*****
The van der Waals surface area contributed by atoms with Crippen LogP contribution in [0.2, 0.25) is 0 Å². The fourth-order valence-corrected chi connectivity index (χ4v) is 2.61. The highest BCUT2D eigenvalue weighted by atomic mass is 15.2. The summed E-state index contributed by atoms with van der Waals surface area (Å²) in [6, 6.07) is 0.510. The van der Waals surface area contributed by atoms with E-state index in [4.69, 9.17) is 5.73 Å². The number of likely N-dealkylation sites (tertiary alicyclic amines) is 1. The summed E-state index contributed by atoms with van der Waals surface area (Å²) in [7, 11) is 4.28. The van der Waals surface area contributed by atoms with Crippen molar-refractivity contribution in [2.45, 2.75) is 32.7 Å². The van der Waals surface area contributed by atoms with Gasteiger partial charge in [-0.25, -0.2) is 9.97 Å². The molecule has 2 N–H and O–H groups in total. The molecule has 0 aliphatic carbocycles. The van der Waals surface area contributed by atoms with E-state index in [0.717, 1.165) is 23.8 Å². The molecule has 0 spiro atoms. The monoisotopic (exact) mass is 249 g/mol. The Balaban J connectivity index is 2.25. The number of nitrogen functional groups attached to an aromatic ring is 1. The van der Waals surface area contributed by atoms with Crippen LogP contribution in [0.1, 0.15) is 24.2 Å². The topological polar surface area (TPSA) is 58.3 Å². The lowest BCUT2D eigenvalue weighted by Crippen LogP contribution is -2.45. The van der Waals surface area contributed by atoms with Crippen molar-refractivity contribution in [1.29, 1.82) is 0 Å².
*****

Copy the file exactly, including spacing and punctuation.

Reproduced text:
The van der Waals surface area contributed by atoms with Crippen LogP contribution in [0.2, 0.25) is 0 Å². The fourth-order valence-corrected chi connectivity index (χ4v) is 2.61. The highest BCUT2D eigenvalue weighted by atomic mass is 15.2. The summed E-state index contributed by atoms with van der Waals surface area (Å²) in [6, 6.07) is 0.510. The van der Waals surface area contributed by atoms with E-state index in [4.69, 9.17) is 5.73 Å². The number of likely N-dealkylation sites (tertiary alicyclic amines) is 1. The summed E-state index contributed by atoms with van der Waals surface area (Å²) in [7, 11) is 4.28. The van der Waals surface area contributed by atoms with Crippen molar-refractivity contribution in [2.45, 2.75) is 32.7 Å². The van der Waals surface area contributed by atoms with Gasteiger partial charge in [-0.25, -0.2) is 9.97 Å². The molecule has 2 N–H and O–H groups in total. The molecule has 0 aliphatic carbocycles. The van der Waals surface area contributed by atoms with E-state index in [0.717, 1.165) is 23.8 Å². The molecule has 0 spiro atoms. The monoisotopic (exact) mass is 249 g/mol. The Balaban J connectivity index is 2.25. The number of nitrogen functional groups attached to an aromatic ring is 1. The van der Waals surface area contributed by atoms with Crippen LogP contribution in [0.1, 0.15) is 24.2 Å². The topological polar surface area (TPSA) is 58.3 Å². The lowest BCUT2D eigenvalue weighted by Crippen LogP contribution is -2.45. The van der Waals surface area contributed by atoms with Crippen molar-refractivity contribution in [1.29, 1.82) is 0 Å².